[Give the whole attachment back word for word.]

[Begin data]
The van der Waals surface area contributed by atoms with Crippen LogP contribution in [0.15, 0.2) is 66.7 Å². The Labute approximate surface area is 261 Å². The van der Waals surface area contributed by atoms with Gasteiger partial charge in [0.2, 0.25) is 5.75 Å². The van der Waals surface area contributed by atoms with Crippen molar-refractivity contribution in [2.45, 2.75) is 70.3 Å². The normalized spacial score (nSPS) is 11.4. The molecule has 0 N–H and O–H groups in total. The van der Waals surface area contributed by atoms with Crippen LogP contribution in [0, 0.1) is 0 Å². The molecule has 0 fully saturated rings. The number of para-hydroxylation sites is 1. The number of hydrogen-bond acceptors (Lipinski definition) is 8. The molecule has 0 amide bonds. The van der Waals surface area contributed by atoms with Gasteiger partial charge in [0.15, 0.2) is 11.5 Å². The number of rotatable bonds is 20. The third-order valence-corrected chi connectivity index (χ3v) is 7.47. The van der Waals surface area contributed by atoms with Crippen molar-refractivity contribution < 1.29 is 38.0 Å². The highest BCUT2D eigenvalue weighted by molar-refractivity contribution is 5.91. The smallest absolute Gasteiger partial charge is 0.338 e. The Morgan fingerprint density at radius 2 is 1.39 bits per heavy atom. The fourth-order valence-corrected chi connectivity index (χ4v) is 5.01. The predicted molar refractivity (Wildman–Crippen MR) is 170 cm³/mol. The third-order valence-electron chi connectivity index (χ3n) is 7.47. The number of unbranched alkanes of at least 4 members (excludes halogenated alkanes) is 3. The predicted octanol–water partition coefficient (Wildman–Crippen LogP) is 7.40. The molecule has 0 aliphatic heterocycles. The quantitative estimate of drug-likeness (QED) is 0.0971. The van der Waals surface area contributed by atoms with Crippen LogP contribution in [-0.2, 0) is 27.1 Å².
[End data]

The van der Waals surface area contributed by atoms with Crippen LogP contribution in [0.15, 0.2) is 66.7 Å². The Labute approximate surface area is 261 Å². The van der Waals surface area contributed by atoms with Gasteiger partial charge in [0.2, 0.25) is 5.75 Å². The van der Waals surface area contributed by atoms with Crippen molar-refractivity contribution in [2.45, 2.75) is 70.3 Å². The normalized spacial score (nSPS) is 11.4. The molecule has 0 N–H and O–H groups in total. The van der Waals surface area contributed by atoms with Crippen LogP contribution in [0, 0.1) is 0 Å². The molecule has 0 fully saturated rings. The number of para-hydroxylation sites is 1. The number of hydrogen-bond acceptors (Lipinski definition) is 8. The molecule has 0 amide bonds. The van der Waals surface area contributed by atoms with Gasteiger partial charge in [0.15, 0.2) is 11.5 Å². The number of rotatable bonds is 20. The third-order valence-corrected chi connectivity index (χ3v) is 7.47. The van der Waals surface area contributed by atoms with Crippen molar-refractivity contribution < 1.29 is 38.0 Å². The highest BCUT2D eigenvalue weighted by molar-refractivity contribution is 5.91. The smallest absolute Gasteiger partial charge is 0.338 e. The Morgan fingerprint density at radius 2 is 1.39 bits per heavy atom. The fourth-order valence-corrected chi connectivity index (χ4v) is 5.01. The predicted molar refractivity (Wildman–Crippen MR) is 170 cm³/mol. The third-order valence-electron chi connectivity index (χ3n) is 7.47. The number of unbranched alkanes of at least 4 members (excludes halogenated alkanes) is 3. The predicted octanol–water partition coefficient (Wildman–Crippen LogP) is 7.40. The molecule has 0 aliphatic heterocycles. The quantitative estimate of drug-likeness (QED) is 0.0971. The van der Waals surface area contributed by atoms with Crippen LogP contribution in [-0.2, 0) is 27.1 Å².